Monday, December 11, 2006

More explanations please?

I chit chat with American pals in an American restaurant. I wait until the end of the dinner when tummies are full and everyone is replete. Good timing is essential. When people begin to ask for the check whilst women relax into the booth to sip coffee.

Horray! Now I have a handy collection of locals to translate a few things for me. A few things that have been annoying me for a wee while [translation = bugging me.] I need to get them cleared out of the cranium, to make room for more important matters. There’s only three of them, queries that is. We should have this cleared up in no time at all.

I clear my throat to ask;
"Why is a ‘live oak’ called a live oak? Why do you need the ‘live’ bit? If it wasn’t alive, you would hardly need to note it as a ‘dead’ oak." My pal blinks above the rim of her coffee cup, so does her neighbor. I continue, unflustered.

"Why is a ‘wild fire’ called a ‘wild’ fire? Is there any other kind of fire apart from a wild one? Surely they’re all wild apart from the ones in grates and the ones in camps? I don’t think that ‘controlled fires,’ the ones that the fire service practice on, count." There is a clink of cups on china saucers. Another pal adjusts the fall of her scarf at her neck. I tear onwards whilst I'm ahead.

"If you use the phrase ‘authentic strip joint’ in the context of talking about Blues music, does this mean ‘women taking their clothes off for other people’s amusement and being paid?"

I decide to skip the one about the Dude ranch, as that is always unproductive. I have to learn to live with that one.
There is a collective sigh.
“Not again!” she pleads.
“Where do you get this stuff from?” they ask in mutual despair and disgust.
“You have too much time on your hands woman!” sighs another.
“You are just too weird!”

The use of ‘Weird’ in this context, probably refers to the unlikelihood of such matters being raised at this particular social gathering.

“You need to get over yourself, hun!”
What on earth does that mean? I’ve heard that one before. I need that explaining too please? Get over what? What is she talking about? Is that English? What language is she speaking? Where’s my dictionary? I’m drowning.

“You need some kinda help!” I know that, now tell me, before I explode.
“It’s just not right,” she adds as she stands to join her friends who are moving towards the exit.
“You’re gonna have to stop doing this you know!” one says, with a tone of eerie finality as the door swings closed.
“Where are you all going? Come back! Don’t leave me! Help?”
From outside the restaurant, she mouths through the window pane, “It’s for your own good.”

3 comments:

Sara said...

I'll admit I have no etymological authority for this one, but I always assumed the "wild" in wild fire referred to "the wild" as in "wilderness" which is where wild fires happen. You wouldn't have a wildfire on a city block. Unfortunately we are not consistent enough to call those urban fires.

And I hope those weren't rhetorical questions because the dude in dude ranch refers to people from the Eastern US who would vacation on ranches out West--they were the dudes.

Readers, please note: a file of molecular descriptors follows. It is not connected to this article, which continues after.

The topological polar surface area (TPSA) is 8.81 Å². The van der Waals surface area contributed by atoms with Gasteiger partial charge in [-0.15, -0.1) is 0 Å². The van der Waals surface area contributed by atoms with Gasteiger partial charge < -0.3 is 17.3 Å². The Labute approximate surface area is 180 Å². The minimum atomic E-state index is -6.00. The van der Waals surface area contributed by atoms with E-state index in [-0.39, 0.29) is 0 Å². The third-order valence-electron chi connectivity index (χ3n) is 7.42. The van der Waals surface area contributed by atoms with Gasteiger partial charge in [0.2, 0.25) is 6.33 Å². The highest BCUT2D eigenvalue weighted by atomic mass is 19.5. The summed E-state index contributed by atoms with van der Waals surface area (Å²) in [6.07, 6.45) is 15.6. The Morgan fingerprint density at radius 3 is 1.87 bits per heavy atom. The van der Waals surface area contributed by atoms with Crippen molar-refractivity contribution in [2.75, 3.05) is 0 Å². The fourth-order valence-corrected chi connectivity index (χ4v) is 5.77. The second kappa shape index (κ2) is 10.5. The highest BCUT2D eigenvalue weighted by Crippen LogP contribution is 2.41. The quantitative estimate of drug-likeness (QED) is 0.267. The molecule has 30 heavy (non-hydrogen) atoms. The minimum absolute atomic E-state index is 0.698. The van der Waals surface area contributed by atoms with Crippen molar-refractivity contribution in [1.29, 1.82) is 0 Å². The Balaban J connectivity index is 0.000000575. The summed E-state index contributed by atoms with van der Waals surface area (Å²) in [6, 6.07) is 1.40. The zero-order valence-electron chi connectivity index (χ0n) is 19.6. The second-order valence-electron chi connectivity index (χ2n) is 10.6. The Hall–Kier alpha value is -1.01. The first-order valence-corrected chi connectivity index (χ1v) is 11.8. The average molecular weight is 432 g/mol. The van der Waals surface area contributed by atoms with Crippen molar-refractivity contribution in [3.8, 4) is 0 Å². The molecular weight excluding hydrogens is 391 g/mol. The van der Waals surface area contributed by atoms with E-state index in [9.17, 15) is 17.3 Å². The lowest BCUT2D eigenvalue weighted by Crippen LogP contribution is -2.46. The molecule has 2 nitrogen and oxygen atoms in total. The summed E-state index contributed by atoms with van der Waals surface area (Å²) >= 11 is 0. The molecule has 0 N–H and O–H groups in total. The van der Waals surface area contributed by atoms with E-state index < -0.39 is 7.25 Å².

Teaching ESL, I have a new appreciation for how idiomatic (and occsionally idiotic) English is. But in defense of American idiotic language, I turned the English subtitles on when I last watched Bend it Like Beckham and realized how much of the dialogue had gone completely over my head. What the hell is a "right stroppy cow?"

Stephanie said...

Perhaps I'm missing the point. I do tend to get literal, and perhaps that isn't appropriate here, but...

"Why is a ‘live oak’ called a live oak?"

Live oak is, as far as I'm aware, refering to not the trees themselves, but how the trees were harvested to make furniture. I don't know details though.

"Why is a ‘wild fire’ called a ‘wild’ fire?"

Presumably a wild fire is wild until it is got under control. However, living in the Midwest, around farmers and such, a wild fire is wild, compared to the fires they light themselves to do stuff to their fields. So, yes, there are wild fires and "tame" fires, but they don't call them tame. I think they call 'em chaff fires. But, that's colloquial.

Sorry, I don't have a clue about "authentic strip joints".

"You need to get over yourself, hun!"

That reference is assuming that you have an ego issue. Instead of accepting that you don't understand some of the fine points of our culture/language, they assume your claim is that Brittish English is superior to American English; thus you need to "get over yourself" if you want to succeed in America, i.e. stop clinging to your ego. I'm not saying I agree with that statement, but that's the implications.

I don't see why discussing this would drive people away, though. Then again, I'm weird too, so I rarely understand that kind of stuff.

Memphis Steve said...

I had a friend in high school from London. Every time he asked to borrow someone's "rubber" we all laughed hysterically. It took him the longest time to remember to say "eraser."

Do they say "hot water heater" in the UK? I'm not sure why we say it anywhere. If the water is already hot then why heat it? It's just a "water heater." I hear that one a lot.